Fr. J

    ReplyDelete
  6. He is so beautiful! Our prayers are with you especially in the coming days.

    Lots of love,
    the Sokolovs

    ReplyDelete
  7. Yes, I HAVE been touched by his magic, thank you for sharing that with so many people. His eyes and his smile are magical. :) I'm so very much looking forward to hearing about his surgery next week.
    Your new cyber friend,
    Tina (mama to Faith, Jeremiah and Anaiah)

    ReplyDelete
  8. Lots and lots of love to you and your little lion-man. You are in my prayers.

    ReplyDelete

Post a Comment

Popular posts from this blog

Pharmaceutical Fallout

I'm sure you guys are wondering what's been up with the Lion this past week after our worrisome VEEG adventure.  To tell you the truth, I feel like I've been taking shots of Leo's drugs and consequently feel dull and numb and just plain depressed. That is now of course, two days ago I was running high on adrenalin and resembled a charging rhino. I'll tell you why: So after being put on his new drug, Trileptal, Leo definitely started having a cessation of seizure activity, unfortunately however, he also started having severe headaches, photophobia, inconsolable crying and then in the last couple of days, a rash on his thighs, face, and hands. Just as an FYI the word "rash" is a magic word that will open the doors of the medical castle faster and slicker than a trojan horse. It's true, one does not mess about with allergic reactions. He was seen by his neuro within the hour, and after some bullying and grilling from yours truly, the action plan was det…

Not Your Average Special

Leo. This kid. Honestly? Life with the lion can be quantified in two parts: into a simple 60/40 equation. The 40 being the happy normal parent feelings, and the 60 being sheer exhaustion, confusion, worry, and what-the-hell-is-it-now feelings.  All normal right? Just another day in parent land. Wrong. I have always been an advocate for down-playing the special neediness of special needs. Yeah, yeah we all think we are special in our own unique hardships, get over it. We all have crap in our lives to deal with. But I might be starting to change my outlook.  Just a bit. Case in point: Leo and consequently me and everyone else who lives with him, have now been dealing with daily seizures for well over a year. Ok it doesn't sound that bad, when you string the words together and type it out into a sentence; there are way more scary sentences out there like "your child has a terminal brain defect" sentence etc etc. That sounds way more scary than daily seizures. This I know f…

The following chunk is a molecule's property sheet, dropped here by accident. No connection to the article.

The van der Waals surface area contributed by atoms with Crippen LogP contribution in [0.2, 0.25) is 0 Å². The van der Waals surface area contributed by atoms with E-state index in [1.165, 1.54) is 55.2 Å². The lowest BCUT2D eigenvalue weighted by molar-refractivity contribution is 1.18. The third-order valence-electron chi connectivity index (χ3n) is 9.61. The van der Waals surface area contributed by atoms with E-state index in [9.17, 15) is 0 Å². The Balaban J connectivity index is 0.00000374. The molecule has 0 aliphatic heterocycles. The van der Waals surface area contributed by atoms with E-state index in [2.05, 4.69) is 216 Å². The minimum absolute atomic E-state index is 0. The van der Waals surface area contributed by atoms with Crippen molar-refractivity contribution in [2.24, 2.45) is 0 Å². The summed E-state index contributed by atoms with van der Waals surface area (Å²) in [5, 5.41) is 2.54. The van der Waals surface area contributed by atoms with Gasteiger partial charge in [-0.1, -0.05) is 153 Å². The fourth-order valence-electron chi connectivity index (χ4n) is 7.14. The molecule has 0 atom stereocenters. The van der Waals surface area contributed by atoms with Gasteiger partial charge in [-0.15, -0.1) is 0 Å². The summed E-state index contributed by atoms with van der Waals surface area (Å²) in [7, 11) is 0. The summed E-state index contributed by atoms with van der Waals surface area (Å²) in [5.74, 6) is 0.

The Rhythm of Life

When I think of the word rhythm, what comes foremost to my mind is a picture of my grandpa's metronome. My grandpa, when he lived in Russia, was a fairly well known voice professor who dedicated his whole life to the perfection and instruction of the human voice. As long as the human in question was applying said voice to opera and only opera, that is. Opera, in my grandpa's mind, was the only music worth bothering with. All other music he condescendingly referred to as "the bebop" with a lot of Russian eye rolling and sighing. He taught me about rhythm by sticking his old wooden metronome on the edge of his piano, and commanded me to never take my eyes off it during the whole voice lesson. Since it was conveniently eye level to my ten year old self it was pretty easy to get completely mesmerized watching the little weighted metal stick swish side to side, side to side, side to side.  I'm thinking now, almost twenty years later, that it may have been part of gra…